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expert reaction to study looking at MMR antibodies and COVID-19 disease severity

A study published in mBio looks at Measles-Mumps-Rubella (MMR) antibodies and COVID-19 disease severity.


Dr Penny Ward, Visiting Professor in Pharmaceutical Medicine at King’s College London and Chair of the Education and Standards Committee of the Faculty of Pharmaceutical Medicine, said:

“Regrettably the paper presented is significantly flawed in that the comparator groups are not matched for important criteria, not least age, which affects the pattern of disease among individuals with COVID infection and ergo the analysis is itself invalid.  In addition the authors have not specifically prospectively followed individuals to document a reduced infection/case rate associated with MMR vaccination in later life – contrast with the recent results from trials of SARS CoV2 specific vaccines, which are clearly highly effective in preventing disease.

“The potential that vaccination against non related diseases might confer protection against other infections has been investigated in the past, ironically because of concerns expressed by some communities that the ‘burden’ of frequent childhood vaccinations might cause ‘immune overload’ and prevent normal responses to non vaccine related infections.  Two previous (pre-COVD) studies demonstrated less morbidity and reduced overall risk of any serious infection among vaccinated compared to unvaccinated populations, which suggests that vaccination might stimulate general immune reactivity against non related pathogens, and indeed this has been observed not only with MMR but also with BCG vaccination in some settings.

“Environmental exposure to non vaccine pathogens dwarfs exposure to vaccine specific pathogenic organisms, as vaccination protects against sustained transmission of these in communities, as long as a satisfactory level of vaccination is achieved for the vaccine specific disease of interest (this is 95% in the case of measles).  It would therefore not be appropriate to suggest that an entire population receive vaccination with the live attenuated MMR vaccine in order to prevent COVID, as this study does not demonstrate specific protection from COVID.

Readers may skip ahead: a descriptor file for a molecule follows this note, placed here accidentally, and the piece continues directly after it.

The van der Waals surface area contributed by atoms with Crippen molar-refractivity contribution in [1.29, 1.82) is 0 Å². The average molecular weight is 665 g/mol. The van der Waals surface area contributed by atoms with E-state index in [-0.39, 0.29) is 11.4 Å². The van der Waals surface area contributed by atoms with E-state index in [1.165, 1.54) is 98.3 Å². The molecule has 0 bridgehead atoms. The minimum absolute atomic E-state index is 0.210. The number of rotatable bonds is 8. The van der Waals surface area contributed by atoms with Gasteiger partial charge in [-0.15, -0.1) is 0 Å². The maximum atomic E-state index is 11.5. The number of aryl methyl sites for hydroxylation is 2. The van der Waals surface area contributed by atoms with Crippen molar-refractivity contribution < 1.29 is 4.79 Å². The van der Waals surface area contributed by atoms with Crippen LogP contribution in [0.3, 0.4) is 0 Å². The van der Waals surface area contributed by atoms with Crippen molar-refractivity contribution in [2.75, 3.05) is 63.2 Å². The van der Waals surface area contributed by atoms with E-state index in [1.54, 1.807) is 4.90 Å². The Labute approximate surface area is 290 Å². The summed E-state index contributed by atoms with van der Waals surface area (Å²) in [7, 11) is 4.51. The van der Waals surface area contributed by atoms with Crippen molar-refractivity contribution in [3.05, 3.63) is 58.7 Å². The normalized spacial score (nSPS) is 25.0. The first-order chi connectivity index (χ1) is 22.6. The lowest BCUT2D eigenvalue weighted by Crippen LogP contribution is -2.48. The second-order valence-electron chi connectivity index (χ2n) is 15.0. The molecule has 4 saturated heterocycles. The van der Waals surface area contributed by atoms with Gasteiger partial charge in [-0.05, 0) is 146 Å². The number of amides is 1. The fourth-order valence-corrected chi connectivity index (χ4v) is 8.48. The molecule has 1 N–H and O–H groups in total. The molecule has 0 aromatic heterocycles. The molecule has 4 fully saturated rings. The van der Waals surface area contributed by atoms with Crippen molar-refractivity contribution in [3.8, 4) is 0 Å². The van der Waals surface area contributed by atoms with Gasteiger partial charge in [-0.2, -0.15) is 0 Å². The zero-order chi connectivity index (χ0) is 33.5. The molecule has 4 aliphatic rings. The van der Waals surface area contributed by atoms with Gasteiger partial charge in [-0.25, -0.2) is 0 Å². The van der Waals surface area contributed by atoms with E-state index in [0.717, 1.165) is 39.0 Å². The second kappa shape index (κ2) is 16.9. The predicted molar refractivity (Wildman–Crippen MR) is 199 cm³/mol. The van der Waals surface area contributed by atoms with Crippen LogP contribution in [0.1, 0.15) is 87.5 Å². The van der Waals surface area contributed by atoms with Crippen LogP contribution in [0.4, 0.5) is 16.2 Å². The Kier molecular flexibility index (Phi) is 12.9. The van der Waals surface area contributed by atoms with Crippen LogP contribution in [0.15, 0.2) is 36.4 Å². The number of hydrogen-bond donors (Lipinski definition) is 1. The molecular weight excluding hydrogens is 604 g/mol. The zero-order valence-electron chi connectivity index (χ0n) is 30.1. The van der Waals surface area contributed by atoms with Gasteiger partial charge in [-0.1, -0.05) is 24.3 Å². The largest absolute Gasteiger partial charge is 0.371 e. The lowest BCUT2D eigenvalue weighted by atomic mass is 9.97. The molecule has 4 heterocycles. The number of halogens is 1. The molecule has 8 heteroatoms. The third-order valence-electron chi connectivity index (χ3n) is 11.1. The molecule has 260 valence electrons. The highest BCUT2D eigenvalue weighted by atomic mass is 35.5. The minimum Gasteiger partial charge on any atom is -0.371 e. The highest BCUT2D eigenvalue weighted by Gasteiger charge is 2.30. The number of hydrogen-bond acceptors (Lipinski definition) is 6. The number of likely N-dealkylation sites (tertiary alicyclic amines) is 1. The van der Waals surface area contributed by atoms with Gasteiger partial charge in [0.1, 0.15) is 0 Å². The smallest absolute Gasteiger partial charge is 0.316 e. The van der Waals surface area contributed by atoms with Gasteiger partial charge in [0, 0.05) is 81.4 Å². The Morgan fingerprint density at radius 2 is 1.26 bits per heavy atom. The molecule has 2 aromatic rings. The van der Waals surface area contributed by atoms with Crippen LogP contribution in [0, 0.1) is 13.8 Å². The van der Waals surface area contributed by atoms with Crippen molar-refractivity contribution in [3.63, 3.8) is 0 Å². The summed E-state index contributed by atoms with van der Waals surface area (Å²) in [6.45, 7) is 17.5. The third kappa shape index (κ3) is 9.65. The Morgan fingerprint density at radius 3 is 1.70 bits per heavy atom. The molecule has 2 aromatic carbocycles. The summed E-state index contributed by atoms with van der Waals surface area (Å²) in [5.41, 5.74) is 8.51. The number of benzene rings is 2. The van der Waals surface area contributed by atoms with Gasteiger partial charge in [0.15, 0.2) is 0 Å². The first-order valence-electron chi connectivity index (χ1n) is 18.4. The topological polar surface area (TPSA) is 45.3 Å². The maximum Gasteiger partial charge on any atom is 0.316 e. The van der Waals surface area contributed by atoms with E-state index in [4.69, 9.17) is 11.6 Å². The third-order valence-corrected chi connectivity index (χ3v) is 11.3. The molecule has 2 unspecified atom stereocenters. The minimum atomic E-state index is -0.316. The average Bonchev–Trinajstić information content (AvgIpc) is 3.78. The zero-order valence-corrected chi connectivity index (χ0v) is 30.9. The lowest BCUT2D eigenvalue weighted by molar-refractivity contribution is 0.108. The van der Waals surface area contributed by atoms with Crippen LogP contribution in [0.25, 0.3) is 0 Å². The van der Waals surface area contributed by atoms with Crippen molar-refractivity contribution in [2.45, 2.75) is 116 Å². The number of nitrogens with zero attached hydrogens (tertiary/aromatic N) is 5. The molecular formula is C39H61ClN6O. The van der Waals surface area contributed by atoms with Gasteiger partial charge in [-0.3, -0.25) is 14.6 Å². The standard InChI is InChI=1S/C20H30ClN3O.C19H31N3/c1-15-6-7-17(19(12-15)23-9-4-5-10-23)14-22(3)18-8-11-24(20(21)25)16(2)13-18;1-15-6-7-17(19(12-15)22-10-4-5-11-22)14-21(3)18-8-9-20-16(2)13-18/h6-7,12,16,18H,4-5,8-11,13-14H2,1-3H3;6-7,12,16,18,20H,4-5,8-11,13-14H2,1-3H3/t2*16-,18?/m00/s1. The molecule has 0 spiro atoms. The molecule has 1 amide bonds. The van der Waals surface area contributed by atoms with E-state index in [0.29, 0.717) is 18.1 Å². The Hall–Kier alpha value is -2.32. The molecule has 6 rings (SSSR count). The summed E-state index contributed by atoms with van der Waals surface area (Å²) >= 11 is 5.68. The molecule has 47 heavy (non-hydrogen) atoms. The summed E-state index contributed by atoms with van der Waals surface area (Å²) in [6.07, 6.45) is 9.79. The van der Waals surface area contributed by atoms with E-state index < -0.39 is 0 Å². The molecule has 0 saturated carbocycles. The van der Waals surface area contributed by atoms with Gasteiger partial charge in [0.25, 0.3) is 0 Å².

“It is however important to support the continued vaccination of children with the recommended vaccines including MMR, HiB, MNY etc to ensure that they protected against these, for them equally important and potentially life threatening diseases.  Another reason for children, particularly young children, not being vectors of SARS CoV2 infections is that they generally have limited ACE2 receptors in the respiratory tract; SARS CoV2 requires the presence of the ACE2 receptor to infect respiratory tissue.  ACE2 receptor density increases after puberty and during adult life, and this is a possible additional explanation for the age related incidence of severe infection in older persons.”


Dr Simon Clarke, Associate Professor of Cellular Microbiology at the University of Reading, said:

“The authors of this study show that people with higher amounts of antibodies reactive to the mumps virus, had less severe Covid-19 symptoms.  Unfortunately, the authors appear not to have determined the total concentration of antibodies in the blood of these patients, so it might be the case that they just had higher concentrations of all antibodies in their blood, not just those which are reactive to mumps.  This merely demonstrates a correlation, which as always is not evidence of causation.  There is no confirmation that it is the anti-mumps antibodies that is causing the decrease in severity of symptoms.”



‘Analysis of Measles-Mumps-Rubella (MMR) Titers of Recovered COVID-19 Patients’ by Gold et al. was published in mBio on Friday 20 November 2020.

DOI: 10.1128/mBio.02628-20



Declared interests

Dr Penny Ward: “No COIs. I am semi-retired, but I am owner/Director of PWG Consulting (Biopharma) Ltd a consulting firm advising companies on drug and device development.  Until July 2019 I was Chief Medical Officer of Virion Biotherapeutics, which was a company developing broad spectrum RNA therapy for the treatment/prevention of respiratory virus infections.  Between December 2016 and July 2019 I served as Chief Medical Officer of Virion Biotherapeutics Ltd, a company developing antiviral treatments for respiratory viral diseases.  Previous employee of Roche, makers of tocilizumab (anti IL6 antibody) and CMO of Novimmune, makers of empalumab (anti IFN gamma antibody).”

None others received.

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